Consulted by prospective parents on naming of their baby girl I handed over my copy of “Baby Names” bought in the distant past when I considered fiction writing, expressed my hope they would give the kid a recognized feminine name not an all-purpose Spencer or some such non-generic version that gives no hint of who you might be about to meet , then recounted my experiences based on years of sharing my name with our first daughter.
We didn’t choose my namesake to worm her into a rich grandparent’s will; no such prospect presented. Our choice was more of a bail payment. The hospital threatened to hold her hostage until we filled in all the blanks on her birth certificate.
Both my husband and I liked the name: all the letters sit above the line; it looks good as a signature; and I’ve always been proud of sharing the diminutive of my Dad’s name – Claude.
Until I was 20, movie star Claudette Colbert was the only namesake I knew of before a six year old moved into town to become best friends with my much younger cousins. Her arrival put my nose so out of joint cartoon witches were less deformed. To further dilute my specialness my cousins bestowed my nickname upon her. I felt doubly dispossessed.
Yet despite liking my name enough to share it with our daughter, she was ten months old before I conquered my self-consciousness and could call her anything but Sweetheart. Even today, five decades later, I still speak to her as Sweetheart, a quirk that swivels hopeful heads when I meet her in Terrace airport’s arrival lounge.
As naive parents, we had no idea of the confusions she and I would face along the years.
Insurances (both life and medical); hospital and doctors’ records; letters to the editor. All are prone to mixups. My letter to the editor of “The Province” critical of a government agency didn’t sit well with her employer until she drew attention to my address.
Optometrists sorted her contact lenses from my bifocals. Our family doctor separated her fractured ankle from my arthritic wrist.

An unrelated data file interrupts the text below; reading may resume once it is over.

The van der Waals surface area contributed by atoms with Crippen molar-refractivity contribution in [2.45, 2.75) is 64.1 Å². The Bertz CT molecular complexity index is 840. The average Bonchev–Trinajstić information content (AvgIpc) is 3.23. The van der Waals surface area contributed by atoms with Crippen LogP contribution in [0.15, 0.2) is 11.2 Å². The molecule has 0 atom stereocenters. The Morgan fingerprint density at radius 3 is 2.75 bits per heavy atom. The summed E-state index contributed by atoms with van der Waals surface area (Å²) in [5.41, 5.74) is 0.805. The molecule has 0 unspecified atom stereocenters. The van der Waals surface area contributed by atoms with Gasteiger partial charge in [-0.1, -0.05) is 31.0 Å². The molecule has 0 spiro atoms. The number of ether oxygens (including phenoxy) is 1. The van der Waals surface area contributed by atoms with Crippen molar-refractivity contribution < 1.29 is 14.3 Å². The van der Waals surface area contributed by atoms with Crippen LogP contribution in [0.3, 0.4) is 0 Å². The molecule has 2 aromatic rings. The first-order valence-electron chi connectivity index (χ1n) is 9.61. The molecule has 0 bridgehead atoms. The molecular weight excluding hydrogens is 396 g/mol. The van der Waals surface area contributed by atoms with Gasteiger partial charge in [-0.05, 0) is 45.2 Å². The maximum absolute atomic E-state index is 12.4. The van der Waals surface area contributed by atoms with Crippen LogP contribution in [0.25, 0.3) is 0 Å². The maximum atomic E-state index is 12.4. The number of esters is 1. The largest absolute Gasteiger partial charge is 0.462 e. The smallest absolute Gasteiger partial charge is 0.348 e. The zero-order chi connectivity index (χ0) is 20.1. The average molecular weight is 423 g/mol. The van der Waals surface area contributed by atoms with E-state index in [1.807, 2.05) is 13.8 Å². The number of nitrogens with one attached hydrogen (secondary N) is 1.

Co-owners of names carry extra responsibilities to protect each other’s reputation. Suppose one passes a bad cheque, deals drugs or otherwise leads a blemished life?
Phone calls presented special befuddlements. We determined her calls from mine by asking, “Did you want to speak to Big Claudette or Little Claudette?” When both our weights zoomed, we revised the question to “Old Claudette or Young Claudette?” As we became touchy to our additional years, we compromised with “Claudette, the mom, or Claudette, the daughter?”
Any time we sent her a cheque, at her suggestion Dad signed. Otherwise, when she presented our cheque to her bank, tellers huddled with the Fraud Squad.
When she graduated from Langara’s journalism school and moved to Castlegar, we thought 1500 km distance would solve our identification dilemma. Not so.
Within weeks of her byline appearing on the pages of the “Castlegar News,” a former Terrace resident – by then living in the Kootenays – phoned her expecting to renew acquaintance with me. The caller’s cheery greeting was met with my daughter’s puzzled silence.
My conclusion is unless a sizeable inheritance hangs in the balance, becoming a Junior or a III isn’t worth the muddle that goes with sharing a parent’s first name. As golfer Jack Nicklaus, son of the Golden Bear, said, “Having the same first name opens some doors, but doesn’t hit any balls for you.”